By DINESH RAMDE
DARLINGTON, Wis. (AP) — Sharon Wand could barely finish a sentence without breaking down in sobs. The grieving Wisconsin mother was recalling how her three young sons considered their uncle a role model, someone who taught them how to count and ride a bicycle. Then she tearfully asked that uncle, her teenage brother-in-law, how he could kill those boys for $300.
Wand spoke Thursday at the sentencing hearing of Jeremy L. Wand, 19, who pleaded guilty to helping his older brother set the house fire that killed Jeremy Wand’s three nephews and his brother’s unborn daughter. The teen’s 2-year-old niece survived.
“You were not just an uncle, a brother-in-law — you were like a son to me,” Sharon Wand said with a cracking voice. “Now I do not know how to feel about you. I still love you — but I hate you for what you did.”
As she spoke, Jeremy Wand looked at his hands, handcuffed in his lap. He appeared stoic, sometimes whispering with his attorney but rarely looking over at Sharon Wand.
He declined to speak before the judge handed down his sentence — life in prison. The soonest he could be eligible for parole is in 35 years.
Wand pleaded guilty in June to six charges, including three counts of being a party to first-degree intentional homicide.
Prosecutors said Wand’s 33-year-old brother, Armin Wand III, schemed to set the fire last year to kill Sharon Wand and their four children, and then collect on insurance policies. They said Jeremy Wand agreed to participate for a $300 cut of the insurance money.
Assistant attorney general Roy Korte, who prosecuted the case, acknowledged that Armin Wand was the instigator. But he noted that Jeremy Wand could have refused to start the fire at the Argyle home, or he could have saved the screaming children.
Korte read excerpts from transcripts of the interviews police conducted with Armin and Jeremy Wand, neither of whom was hurt in the fire. He read statements in which Jeremy Wand acknowledged using paper and a cigarette lighter to ignite a fire near the TV plug so the blaze would look electrical in nature. He also read comments in which Armin Wand acknowledged that he set a fire — and also tried to shove his rescued 2-year-old daughter back inside the burning house — because he wanted “a fresh start.”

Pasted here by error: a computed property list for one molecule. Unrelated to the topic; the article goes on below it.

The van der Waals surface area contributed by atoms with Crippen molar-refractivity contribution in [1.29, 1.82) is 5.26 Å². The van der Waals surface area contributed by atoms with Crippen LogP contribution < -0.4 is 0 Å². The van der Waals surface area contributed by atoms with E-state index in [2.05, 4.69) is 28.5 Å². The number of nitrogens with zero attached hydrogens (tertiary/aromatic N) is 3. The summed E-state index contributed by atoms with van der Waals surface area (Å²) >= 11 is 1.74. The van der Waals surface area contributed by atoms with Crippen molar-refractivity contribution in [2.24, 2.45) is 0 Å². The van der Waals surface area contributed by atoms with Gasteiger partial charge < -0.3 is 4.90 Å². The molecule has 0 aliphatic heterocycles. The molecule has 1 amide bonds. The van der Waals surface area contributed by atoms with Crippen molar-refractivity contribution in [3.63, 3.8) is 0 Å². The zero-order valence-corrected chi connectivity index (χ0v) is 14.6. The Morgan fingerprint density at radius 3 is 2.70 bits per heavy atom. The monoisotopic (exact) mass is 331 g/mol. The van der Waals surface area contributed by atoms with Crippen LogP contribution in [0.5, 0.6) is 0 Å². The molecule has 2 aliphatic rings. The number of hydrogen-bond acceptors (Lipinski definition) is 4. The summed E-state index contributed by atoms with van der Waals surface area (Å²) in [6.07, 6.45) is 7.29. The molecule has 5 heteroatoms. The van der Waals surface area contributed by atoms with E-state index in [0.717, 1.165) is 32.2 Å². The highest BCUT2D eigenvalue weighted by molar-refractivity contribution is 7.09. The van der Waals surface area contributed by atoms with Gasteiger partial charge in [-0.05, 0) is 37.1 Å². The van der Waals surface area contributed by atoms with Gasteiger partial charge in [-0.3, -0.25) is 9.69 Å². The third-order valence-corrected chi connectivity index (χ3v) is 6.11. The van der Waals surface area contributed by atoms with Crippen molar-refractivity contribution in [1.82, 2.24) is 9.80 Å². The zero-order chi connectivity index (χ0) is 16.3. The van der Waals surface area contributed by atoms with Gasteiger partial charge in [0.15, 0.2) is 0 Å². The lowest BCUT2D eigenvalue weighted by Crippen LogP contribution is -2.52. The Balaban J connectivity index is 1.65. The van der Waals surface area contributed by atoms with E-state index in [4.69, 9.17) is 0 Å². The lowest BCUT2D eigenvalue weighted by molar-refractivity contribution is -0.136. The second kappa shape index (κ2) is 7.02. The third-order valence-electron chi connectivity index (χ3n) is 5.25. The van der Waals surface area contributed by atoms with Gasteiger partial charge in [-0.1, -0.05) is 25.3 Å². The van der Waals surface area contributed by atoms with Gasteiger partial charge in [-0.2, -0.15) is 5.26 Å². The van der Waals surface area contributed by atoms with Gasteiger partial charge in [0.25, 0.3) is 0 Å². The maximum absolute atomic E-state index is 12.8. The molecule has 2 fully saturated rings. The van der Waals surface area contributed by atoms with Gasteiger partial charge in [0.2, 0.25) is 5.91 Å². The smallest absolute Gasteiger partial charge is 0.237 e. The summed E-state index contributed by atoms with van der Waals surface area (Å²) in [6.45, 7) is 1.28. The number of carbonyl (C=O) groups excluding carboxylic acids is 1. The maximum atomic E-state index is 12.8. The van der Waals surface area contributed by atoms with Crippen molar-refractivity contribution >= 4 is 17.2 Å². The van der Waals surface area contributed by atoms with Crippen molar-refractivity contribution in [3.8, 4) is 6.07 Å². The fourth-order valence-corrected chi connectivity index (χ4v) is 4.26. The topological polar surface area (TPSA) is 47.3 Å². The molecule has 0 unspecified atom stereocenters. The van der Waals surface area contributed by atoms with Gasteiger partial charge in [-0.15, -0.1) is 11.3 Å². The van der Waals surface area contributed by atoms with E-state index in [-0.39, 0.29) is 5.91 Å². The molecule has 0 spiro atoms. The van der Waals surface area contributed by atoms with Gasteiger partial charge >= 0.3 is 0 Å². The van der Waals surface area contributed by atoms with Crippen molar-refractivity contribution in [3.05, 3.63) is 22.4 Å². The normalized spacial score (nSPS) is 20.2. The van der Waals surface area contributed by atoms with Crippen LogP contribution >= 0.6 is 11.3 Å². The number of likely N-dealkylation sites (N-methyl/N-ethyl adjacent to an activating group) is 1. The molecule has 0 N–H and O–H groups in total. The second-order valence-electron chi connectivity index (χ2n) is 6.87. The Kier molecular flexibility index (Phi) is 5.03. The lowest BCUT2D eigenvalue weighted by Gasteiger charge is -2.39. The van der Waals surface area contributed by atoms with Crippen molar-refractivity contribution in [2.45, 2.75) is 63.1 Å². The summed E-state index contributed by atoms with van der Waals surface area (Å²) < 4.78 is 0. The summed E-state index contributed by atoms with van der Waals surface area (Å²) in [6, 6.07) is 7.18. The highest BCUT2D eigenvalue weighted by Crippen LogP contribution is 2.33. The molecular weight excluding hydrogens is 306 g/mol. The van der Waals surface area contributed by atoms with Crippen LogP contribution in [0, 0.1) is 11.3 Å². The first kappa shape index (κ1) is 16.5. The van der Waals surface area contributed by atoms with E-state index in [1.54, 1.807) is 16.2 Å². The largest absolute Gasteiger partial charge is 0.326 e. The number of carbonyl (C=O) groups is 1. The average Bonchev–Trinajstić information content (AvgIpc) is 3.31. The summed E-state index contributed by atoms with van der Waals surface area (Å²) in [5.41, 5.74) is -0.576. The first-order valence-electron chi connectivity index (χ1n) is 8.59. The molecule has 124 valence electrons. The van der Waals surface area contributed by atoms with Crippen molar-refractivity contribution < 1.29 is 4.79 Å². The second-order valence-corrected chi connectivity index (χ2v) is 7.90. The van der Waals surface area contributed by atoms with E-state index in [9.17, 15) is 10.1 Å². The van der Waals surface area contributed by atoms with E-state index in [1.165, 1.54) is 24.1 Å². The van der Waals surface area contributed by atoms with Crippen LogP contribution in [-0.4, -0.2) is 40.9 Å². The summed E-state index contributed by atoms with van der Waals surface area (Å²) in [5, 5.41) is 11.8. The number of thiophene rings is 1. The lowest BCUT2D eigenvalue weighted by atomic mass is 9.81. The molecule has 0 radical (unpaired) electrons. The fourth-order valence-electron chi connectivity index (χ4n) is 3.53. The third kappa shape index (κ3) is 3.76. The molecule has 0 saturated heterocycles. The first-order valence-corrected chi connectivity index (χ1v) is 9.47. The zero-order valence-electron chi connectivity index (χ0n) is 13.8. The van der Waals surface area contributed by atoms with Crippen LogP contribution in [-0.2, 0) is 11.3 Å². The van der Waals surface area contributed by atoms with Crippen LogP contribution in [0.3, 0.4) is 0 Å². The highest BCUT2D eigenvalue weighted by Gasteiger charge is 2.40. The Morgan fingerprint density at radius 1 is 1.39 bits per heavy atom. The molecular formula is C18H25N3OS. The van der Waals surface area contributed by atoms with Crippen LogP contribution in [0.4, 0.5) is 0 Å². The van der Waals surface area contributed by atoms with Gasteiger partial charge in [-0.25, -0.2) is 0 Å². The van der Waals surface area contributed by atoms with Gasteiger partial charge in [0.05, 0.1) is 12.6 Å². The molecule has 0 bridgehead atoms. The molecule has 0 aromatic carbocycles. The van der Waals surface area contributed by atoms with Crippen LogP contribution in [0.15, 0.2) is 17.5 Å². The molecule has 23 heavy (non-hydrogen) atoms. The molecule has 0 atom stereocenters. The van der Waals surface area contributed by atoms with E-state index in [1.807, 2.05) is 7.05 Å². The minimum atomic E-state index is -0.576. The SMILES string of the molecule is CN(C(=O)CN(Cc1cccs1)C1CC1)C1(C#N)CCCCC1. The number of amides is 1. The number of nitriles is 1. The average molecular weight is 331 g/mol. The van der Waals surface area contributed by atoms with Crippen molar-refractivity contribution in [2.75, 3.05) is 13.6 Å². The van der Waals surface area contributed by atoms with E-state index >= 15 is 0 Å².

As Korte read, Sharon Wand leaned into a friend’s shoulder, making no effort to wipe away her tears.
Armin Wand is serving a life term without parole.
Defense attorney Frank Medina acknowledged that his client’s crime was among the most heinous offenses in the state’s history. But he suggested the teen was being controlled by his older brother, and asked that Jeremy be made eligible for parole in 20 to 25 years.
Judge Thomas Vale granted Jeremy eligibility for parole, saying his decision was influenced by Sharon Wand’s willingness to see the young man given a chance if he could take responsibility for his actions.
Vale handed down the sentence a few hours after rejecting Jeremy Wand’s request to withdraw his guilty pleas. Wand had said he felt pressured to plead guilty and should have been allowed a trial after his sister-in-law allegedly changed her story about what happened the night of the fire.
Vale rejected both arguments, saying Sharon Wand’s testimony was minor in comparison to the confessions Jeremy and Armin Wand allegedly gave to police. Vale also said Wand specifically denied at his plea hearing that his plea was coerced.
The Wand children killed in the fire were 7-year-old Allan, 5-year-old Jeffery and 3-year-old Joseph. Sharon Wand, who awoke to discover she was on fire, ran outside to put out the flames on herself before rushing back inside to retrieve 2-year-old Jessica. Jessica was not seriously hurt, but Sharon Wand was burned over more than half of her body.
Sharon Wand reminisced about how much her boys loved their uncle. She asked Jeremy whether he remembers how they drew pictures for him and fell asleep in his arms — yet he still condemned them to an agonizing death.
“You have ruined so many lives, including yours,” she told him. “I don’t understand, Jeremy — why would you do something this terrible for $300?”